Reviews of Electromagnetism & Life

From Microwave News, June 1982
Becker and Marino present a comprehensive review of the influence of electromagnetic fields (EMFs) on living systems. Beginning with an overview of the scientific and political history of bioelectrical phenomena, they go on to discuss what is known about intrinsic and natural EMFs, and the effects of man-made EMFs on the nervous, endocrine, cardiovascular, hematological, immune and reproductive systems.
The authors, well known for their work on regeneration, develop the hypothesis that intrinsic EMFs control biological functions, while natural EMFs convey information to living organisms. Particle fields, meanwhile, act as stressors — stimuli that elicit a common physiological, adaptive response. In this well-referenced book, Becker and Marino contend that “the present abnormal electromagnetic environment can constitute a health risk.”
 
From Medical Book News — A Guide to New Books, May 1983
This book synthesizes the various aspects of the role of electricity in biology and emphasizes their underlying unity. It is organized in four parts. The first two parts deal with historical factors and the bio-regulatory role of electromagnetic energy. The other two parts deal with bioeffects of artificial electromagnetic energy. The most apparent effects of electricity viz, heat and shock are not included in this monograph. Nonetheless the monograph is addressed to a broad range of readers who would be stimulated to do further evaluation and research.
 
From JAMA, August 6, 1982 (Vol. 248, No. 5) (Reviewed by John F. Connolly, MD, Univ. of Nebraska Medical Center, Omaha NE)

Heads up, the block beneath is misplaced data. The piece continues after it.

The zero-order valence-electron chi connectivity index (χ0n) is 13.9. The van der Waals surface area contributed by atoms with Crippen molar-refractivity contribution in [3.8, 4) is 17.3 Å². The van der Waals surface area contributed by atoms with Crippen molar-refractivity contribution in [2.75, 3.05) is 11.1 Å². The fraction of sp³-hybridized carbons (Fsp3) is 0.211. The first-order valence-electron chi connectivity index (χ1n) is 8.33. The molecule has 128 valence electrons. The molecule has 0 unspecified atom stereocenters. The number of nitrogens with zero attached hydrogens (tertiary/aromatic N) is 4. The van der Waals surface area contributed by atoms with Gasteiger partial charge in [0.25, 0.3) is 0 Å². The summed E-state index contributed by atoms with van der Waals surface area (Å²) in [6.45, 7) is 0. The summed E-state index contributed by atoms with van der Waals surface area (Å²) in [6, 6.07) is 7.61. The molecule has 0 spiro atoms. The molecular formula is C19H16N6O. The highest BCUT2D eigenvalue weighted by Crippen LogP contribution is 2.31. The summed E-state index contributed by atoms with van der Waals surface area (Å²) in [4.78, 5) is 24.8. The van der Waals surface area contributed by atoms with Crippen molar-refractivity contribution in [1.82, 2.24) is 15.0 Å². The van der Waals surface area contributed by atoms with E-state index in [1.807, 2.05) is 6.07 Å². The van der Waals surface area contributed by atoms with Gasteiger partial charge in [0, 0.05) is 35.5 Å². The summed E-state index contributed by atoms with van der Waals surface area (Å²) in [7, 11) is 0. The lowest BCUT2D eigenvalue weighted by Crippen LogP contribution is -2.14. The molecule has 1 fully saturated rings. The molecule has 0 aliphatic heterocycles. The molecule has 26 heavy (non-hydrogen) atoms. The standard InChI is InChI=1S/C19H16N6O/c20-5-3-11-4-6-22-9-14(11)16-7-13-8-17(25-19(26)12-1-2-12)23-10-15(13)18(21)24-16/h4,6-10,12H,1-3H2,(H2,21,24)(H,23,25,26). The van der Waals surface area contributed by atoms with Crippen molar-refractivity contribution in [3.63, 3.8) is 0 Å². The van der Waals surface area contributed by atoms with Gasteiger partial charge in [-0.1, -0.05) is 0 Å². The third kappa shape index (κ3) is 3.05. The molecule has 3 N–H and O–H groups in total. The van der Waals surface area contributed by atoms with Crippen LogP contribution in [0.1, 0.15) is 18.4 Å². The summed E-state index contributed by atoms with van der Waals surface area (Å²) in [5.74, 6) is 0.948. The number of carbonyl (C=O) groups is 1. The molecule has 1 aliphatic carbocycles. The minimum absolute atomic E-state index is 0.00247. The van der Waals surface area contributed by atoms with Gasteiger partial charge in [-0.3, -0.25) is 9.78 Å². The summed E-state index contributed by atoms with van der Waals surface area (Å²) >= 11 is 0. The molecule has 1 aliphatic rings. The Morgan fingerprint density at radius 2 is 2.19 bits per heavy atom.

This book represents the authors’ provocative insights from decades of research into bioelectric effects. It begins with a historical but lively account of past research seeking to discover the vital animal or electrical forces distinguishing the living from the nonliving. Galvani’s erroneous conclusions regarding animal electricity in 1786 were opportunistically diverted by Volta and others from the biologic realm into the technology of generating electricity. The discovery of voltaic electricity led to the battery-operated telegraph, the arc light, and, ultimately, to the major dominance of electricity in today’s society. The difficult questions pertaining to electricity’s role in complex living forms remained unanswered. Biochemical explanations of biologic control systems dominated. Any suggestion of electrical control systems within the body was promptly equated with “vital force” research and dismissed as unscientific.
Current concepts of electrobiologic controls owe more to developments in solid state physics than to biologic research. Body functions for which the authors describe electromagnetic influences include neuronal activity, growth, healing, and even possibly regeneration of parts. The beneficial aspects of these findings have already been exploited clinically to treat healing problems in the skeletal system. The feasibility of biasing DC flow in the CNS to induce anesthesia or to control pain has also been demonstrated.
Unfortunately, there are also potentially detrimental effects to consider, particularly from exposure to intense electromagnetic fields produced in today’s society. The authors define such exposure as a general biologic stressor. Its significance is difficult to contest or to support, since any such stress would be an unsensed one. This question cries for better epidemiologic measurements. Unfortunately, the authors opt mainly for risk evaluations and regulations based on animal testing. This should distress most of us readers who already sense an overenthusiastic application of animal toxicology to control human affairs. It should not, however, detract seriously from the overall impact of this important book for scientists, engineers, physicians, students, and the general public. This book does indeed provide “a guide to be used [cautiously] at the beginning of an interesting journey.”
 
From IEEE Engineering in Medicine and Biology, December 1982 (Reviewed by Ronald L. Seaman, Biomedical Research Division, Engineering Experiment Station, Georgia Institute of Technology, Atlanta, GA)